Tiger Woods owns 14 major championships, second only to Jack Nicklaus (18). But he has never won coming from behind in the final round. On Sunday, he'll get another chance in the 141st Open Championship at Royal Lytham & St. Annes Golf Club in Lytham St. Annes, England.
The 36-year-old Woods, a three-time winner of the Claret Jug, might have to alter his strategy.
For three rounds, he has played conservatively off the tee, hitting mostly irons to avoid the 205 bunkers on the course. While he has only found two, Tiger has also left himself with long approach shots to the greens.
As a result, his even-par 70 on Saturday in benign conditions left him with a 54-hole score of 6-under 204, in solo fourth place, five strokes behind leader Adam Scott. Scott and Graeme McDowell will play together in the final twosome on Sunday, with Woods and Brandt Snedeker starting just in front of them.
"It's the same process," Tiger said of overtaking Scott. "I've got to go out there and execute my game plan. When you're behind, you've got to make birdies."
That would suggest more woods off the tee, although no one is quite sure what to expect from the weather.
"We don't know what it's going to be like," Woods said. "It's supposed to blow, but they haven't got the forecast right yet."
Scott, who has never won a major, has been on autopilot for three days. If he continues to perform as he has, Tiger will have to take more chances to chase him down.
A good start is also imperative. Woods did that the first two rounds, shooting 4-under and 2-under on the front nine, but he stumbled out of the gate Saturday with bogeys on two of his first three holes.
"I didn't make anything," Woods said of his so-so putting round. "I hit some beautiful putts early, and I also got off to a bad start. But I battled back."
After bogeys at Nos. 1 and 3, Woods regrouped to birdie three of the last six holes on the front nine and make the turn in 1-under 33. He jump-started the round by sinking a 60-foot birdie putt at the 492-yard, par-4 sixth hole.
"I played about two feet of break, and it took forever to break," said Tiger, who was paired with Thorbjorn Olesen of Denmark. "I was just trying to two-putt."
Suddenly energized, Woods hit a rare driver down the fairway at the par-5 seventh, the ball traveling 327 yards, and had about 250 yards to the front edge of the green. From there, he flushed a 4-iron that skirted past the front left bunker and rolled just off the back of the green. Tiger nearly sunk his eagle chip and settled for an easy birdie.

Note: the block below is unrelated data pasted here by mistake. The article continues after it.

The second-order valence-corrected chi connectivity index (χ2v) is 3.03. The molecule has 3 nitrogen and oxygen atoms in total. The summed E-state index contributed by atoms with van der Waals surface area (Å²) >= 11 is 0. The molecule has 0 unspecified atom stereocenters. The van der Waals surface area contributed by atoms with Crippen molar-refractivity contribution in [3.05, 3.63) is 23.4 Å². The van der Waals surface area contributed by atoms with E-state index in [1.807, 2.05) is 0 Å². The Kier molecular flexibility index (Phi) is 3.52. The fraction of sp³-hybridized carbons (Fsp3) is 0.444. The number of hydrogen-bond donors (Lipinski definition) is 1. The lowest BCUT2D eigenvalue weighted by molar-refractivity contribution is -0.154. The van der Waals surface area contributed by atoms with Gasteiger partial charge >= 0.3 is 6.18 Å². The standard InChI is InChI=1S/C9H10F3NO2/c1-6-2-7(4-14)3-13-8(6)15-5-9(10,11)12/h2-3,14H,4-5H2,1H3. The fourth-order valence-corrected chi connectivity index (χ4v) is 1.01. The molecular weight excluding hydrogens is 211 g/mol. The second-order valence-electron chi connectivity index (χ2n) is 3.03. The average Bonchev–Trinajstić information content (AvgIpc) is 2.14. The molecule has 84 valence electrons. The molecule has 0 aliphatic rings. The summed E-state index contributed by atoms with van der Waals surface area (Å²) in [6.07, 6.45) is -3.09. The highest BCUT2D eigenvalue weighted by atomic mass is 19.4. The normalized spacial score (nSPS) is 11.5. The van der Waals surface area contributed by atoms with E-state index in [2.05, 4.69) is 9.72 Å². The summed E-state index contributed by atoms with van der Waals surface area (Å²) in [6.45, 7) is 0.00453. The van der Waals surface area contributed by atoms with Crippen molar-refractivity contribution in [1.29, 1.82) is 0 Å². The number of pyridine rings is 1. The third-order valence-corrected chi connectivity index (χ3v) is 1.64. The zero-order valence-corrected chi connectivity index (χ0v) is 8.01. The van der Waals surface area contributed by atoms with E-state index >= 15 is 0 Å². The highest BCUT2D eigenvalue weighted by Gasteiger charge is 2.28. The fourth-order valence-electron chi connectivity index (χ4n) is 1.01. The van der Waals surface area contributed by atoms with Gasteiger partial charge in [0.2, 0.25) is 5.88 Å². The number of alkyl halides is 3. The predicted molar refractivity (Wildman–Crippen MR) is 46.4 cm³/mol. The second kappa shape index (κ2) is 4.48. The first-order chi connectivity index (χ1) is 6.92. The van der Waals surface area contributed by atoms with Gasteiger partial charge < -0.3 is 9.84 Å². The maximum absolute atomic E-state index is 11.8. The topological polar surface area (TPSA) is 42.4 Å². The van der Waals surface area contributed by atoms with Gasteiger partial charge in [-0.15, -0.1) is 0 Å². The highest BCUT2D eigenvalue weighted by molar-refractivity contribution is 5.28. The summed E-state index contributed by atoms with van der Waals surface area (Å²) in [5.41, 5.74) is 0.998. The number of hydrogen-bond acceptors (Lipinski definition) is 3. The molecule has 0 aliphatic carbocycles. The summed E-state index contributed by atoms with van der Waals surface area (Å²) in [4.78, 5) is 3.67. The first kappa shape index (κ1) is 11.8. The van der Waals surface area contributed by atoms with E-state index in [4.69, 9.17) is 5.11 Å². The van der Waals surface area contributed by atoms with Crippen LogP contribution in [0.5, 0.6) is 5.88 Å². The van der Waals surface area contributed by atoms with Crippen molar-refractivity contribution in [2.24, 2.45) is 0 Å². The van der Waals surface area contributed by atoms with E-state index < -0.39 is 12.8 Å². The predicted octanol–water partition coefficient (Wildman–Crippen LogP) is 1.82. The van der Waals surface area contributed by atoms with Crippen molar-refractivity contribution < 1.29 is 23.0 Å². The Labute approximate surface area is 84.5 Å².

"That one I thought I could hole," he said of the chip.
Following a two-putt par from the right fringe at the par-4 eighth, Woods hit a nice pitching wedge four feet left of the cup at the downhill, 149-yard, par-3 ninth, and converted for his third birdie.
It would prove to be his last of the day.
Woods didn't play poorly on the back nine; he just never got anything going. He two-putted from 35 feet at the par-4 10th, then elected to hit iron off the tee at the 598-yard, par-5 11th. After a poor second shot, he missed the green with his third shot from 163 yards, then chipped to three feet and salvaged a par.
Tiger got a poor bounce at the 200-yard, par-3 12th, where his tee shot covered the flag but hit the downslope of a bunker and rolled off the green. Again, he hit a nice chip and saved par.
At the 340-yard, par-4 13th, Woods used a 5-iron off the tee and hit a poor approach shot from 120 yards, the ball failing to reach the putting surface. He two-putted for a par from about 30 feet.
Tiger gave himself a good birdie chance at the 444-yard, par-4 14th, but he left an 18-foot putt short of the cup.
He dropped a shot at the 462-yard, par-4 15th when he played it safe with an iron off the tee, resulting in a 228-yard second shot. Woods hit a 5-iron that came up well short and left of the green, then elected to putt, the ball finishing six feet short of the hole. He misread the par try and sustained a bogey.
At the par-4 16th hole, Tiger was unable to scare the hole with a 20-foot birdie attempt, then did well to two-putt the par-4 17th from 40 feet, leaving his birdie try almost five feet short.
He hit a nice drive and second shot to the par-4 18th hole, resulting in a 16-foot, left-to-right birdie putt, but left it short.
"I just didn't quite hit it hard enough," Tiger said.
Through three rounds, Woods has hit 37 of 42 fairways and ranks second in the field at 88 percent. He's also tied for eighth in greens in regulation at 72 percent, but needs to make more putts. Tiger is tied for 37th in one-putt greens with 20.
Wind or no wind Sunday, Woods knows he must shoot a good number to have a chance.
"I still think I have to go out there and shoot an under-par round," he said.
Woods and Snedeker will begin the final round at 9:20 a.m. ET.